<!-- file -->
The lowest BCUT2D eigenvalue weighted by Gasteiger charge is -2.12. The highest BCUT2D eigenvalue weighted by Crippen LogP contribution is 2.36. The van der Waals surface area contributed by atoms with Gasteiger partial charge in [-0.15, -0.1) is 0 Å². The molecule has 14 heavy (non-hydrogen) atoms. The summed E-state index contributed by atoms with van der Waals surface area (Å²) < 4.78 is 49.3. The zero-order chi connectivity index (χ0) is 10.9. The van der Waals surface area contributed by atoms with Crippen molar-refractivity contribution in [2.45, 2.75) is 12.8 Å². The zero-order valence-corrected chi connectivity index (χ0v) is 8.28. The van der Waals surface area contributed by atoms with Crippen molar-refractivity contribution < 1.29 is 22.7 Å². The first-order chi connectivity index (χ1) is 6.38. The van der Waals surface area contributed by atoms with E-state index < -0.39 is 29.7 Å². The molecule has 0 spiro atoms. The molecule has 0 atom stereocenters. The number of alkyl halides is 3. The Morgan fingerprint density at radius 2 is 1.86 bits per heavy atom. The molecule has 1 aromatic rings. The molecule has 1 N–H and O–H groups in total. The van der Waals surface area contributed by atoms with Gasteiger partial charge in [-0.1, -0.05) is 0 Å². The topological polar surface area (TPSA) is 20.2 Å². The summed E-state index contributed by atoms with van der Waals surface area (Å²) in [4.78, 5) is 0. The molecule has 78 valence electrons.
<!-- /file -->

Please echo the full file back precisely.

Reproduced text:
The lowest BCUT2D eigenvalue weighted by Gasteiger charge is -2.12. The highest BCUT2D eigenvalue weighted by Crippen LogP contribution is 2.36. The van der Waals surface area contributed by atoms with Gasteiger partial charge in [-0.15, -0.1) is 0 Å². The molecule has 14 heavy (non-hydrogen) atoms. The summed E-state index contributed by atoms with van der Waals surface area (Å²) < 4.78 is 49.3. The zero-order chi connectivity index (χ0) is 10.9. The van der Waals surface area contributed by atoms with Crippen molar-refractivity contribution in [2.45, 2.75) is 12.8 Å². The zero-order valence-corrected chi connectivity index (χ0v) is 8.28. The van der Waals surface area contributed by atoms with Crippen molar-refractivity contribution < 1.29 is 22.7 Å². The first-order chi connectivity index (χ1) is 6.38. The van der Waals surface area contributed by atoms with E-state index < -0.39 is 29.7 Å². The molecule has 0 spiro atoms. The molecule has 0 atom stereocenters. The number of alkyl halides is 3. The Morgan fingerprint density at radius 2 is 1.86 bits per heavy atom. The molecule has 1 aromatic rings. The molecule has 1 N–H and O–H groups in total. The van der Waals surface area contributed by atoms with Gasteiger partial charge in [-0.1, -0.05) is 0 Å². The topological polar surface area (TPSA) is 20.2 Å². The summed E-state index contributed by atoms with van der Waals surface area (Å²) in [4.78, 5) is 0. The molecule has 78 valence electrons.